All of us Cleveland Eagles remember Erv coming off that Woods screen and sinking that beautiful, rainbow jumper to beat the buzzer and Lincoln of Tacoma in the 1976 title game like it was 10 minutes ago. My favorite play of his occurred his sophomore season, which back then was the first year of high school. The Eagles had been demolished in a super-hyped matchup with the “Superdogs” at our joint. Erv and his teammates fell behind 19-0 in the first quarter, if I remember correctly. The rematch at Garfield was a doozy — a tight, run-and-gun affair with both teams either breaking or approaching 80 points. In the middle of it, Erv, on the break, threw a bounce pass between the legs of a Garfield defender that had such spin, it leapt off the floor and into the hands of a teammate for a layup.
I can hear us all chortling, “Don’t you do that, Erv!”
A big part of me went to Seattle University so I could continue to follow my “boys,” including Erv, whom I knew likely was to verbal there. I was placed solidly in that path after the Eagles pulled off their historic, state-title double and the Beacon Hill News asked me to write them a story about the team. It was my first front-page story in a non-student newspaper. Convinced I had proven myself, I knocked on the News’ door and informed the owner, the late Jim Flaherty, that I was free to work for him full time. His newspaper didn’t employ writers, beside himself, Flaherty informed me. But I was determined, and kept going back, the edition with my front-page story always folded underneath an arm.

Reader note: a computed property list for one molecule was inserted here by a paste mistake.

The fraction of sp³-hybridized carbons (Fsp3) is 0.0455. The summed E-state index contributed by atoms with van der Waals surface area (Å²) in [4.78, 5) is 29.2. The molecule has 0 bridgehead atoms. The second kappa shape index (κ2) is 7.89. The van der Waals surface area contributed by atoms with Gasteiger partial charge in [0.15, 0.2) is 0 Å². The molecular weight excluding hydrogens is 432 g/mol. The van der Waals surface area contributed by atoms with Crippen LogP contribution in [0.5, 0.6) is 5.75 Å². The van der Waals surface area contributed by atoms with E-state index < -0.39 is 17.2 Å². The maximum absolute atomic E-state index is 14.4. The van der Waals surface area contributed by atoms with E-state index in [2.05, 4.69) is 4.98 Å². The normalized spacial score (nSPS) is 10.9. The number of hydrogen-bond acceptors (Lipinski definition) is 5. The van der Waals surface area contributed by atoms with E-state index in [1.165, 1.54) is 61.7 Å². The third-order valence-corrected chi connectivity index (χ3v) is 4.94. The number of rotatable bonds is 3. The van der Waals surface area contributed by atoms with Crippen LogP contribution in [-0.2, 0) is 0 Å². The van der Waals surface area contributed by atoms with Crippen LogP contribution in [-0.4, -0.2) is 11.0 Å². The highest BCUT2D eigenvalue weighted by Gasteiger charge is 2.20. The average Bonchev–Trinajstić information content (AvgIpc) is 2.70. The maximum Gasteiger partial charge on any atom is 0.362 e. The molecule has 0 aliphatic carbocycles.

Finally, Flaherty’s son, John, either worn down or amused, told me the place could use someone to sweep the floors and clean the bathrooms. I accepted immediately. I was in the newspaper business! I even painted the building that summer. But I worked fast and, during the “extra” time, learned to set type, run a line camera, sell ads and, of course, write stories. And I never stopped. The Beacon Hill News bought the Capitol Hill Times, so I started covering Seattle U. basketball for them as well as the school newspaper. When Erv was drafted by the Sonics in the seventh round, I covered his training camp for a weekly publication called The Argus, now defunct. I never got to write about Erv for the Seattle Times, but I did pen stories about Oldham and Richardson, and I kept in touch with Erv over the years.
I hope you all know I’m not trying to turn the death of the late, great point guard about myself. I couldn’t have written anything better about Erv’s greatness as a person than the beautifully crafted column by Jerry Brewer in The Seattle Times. My point is, so much of life turns on such seemingly small and insignificant things. If Erv had not been so inspiring and so full of goodness, maybe I never would have become a sportswriter.
Truth be known, my favorite Carl Ervin moment was years ago, when he called me to apologize for a (different) struggle I had not known he was waging. He vowed during that conversation to stay virtuous; he said it was important that I heard it all from him. Next thing I knew, he was coaching, running a very successful pro-am summer league and doing work all over the community.
So when I had to read about Erv’s death, my first instinct honestly wasn’t to wish he had told me about his illness. I had a chance a few months back to honor him with my presence, but I hadn’t been paying attention – to life and therefore him. And now that time has passed. There are so many moments and people that we all really ought to take time on occasion to cherish. It takes only a little bit of focus. I suppose that is the last bit of wisdom that Carl Ervin dropped on me. I wish I could thank him for it.
A public viewing will be held Saturday, 11 a.m. to 5 p.m., at the Bonney-Watson Funeral Home on Capitol Hill, 1732 Broadway. A memorial service will be held at Mount Zion Baptist Church, 1634 19th Ave., Seattle, at 11 a.m. on July 9.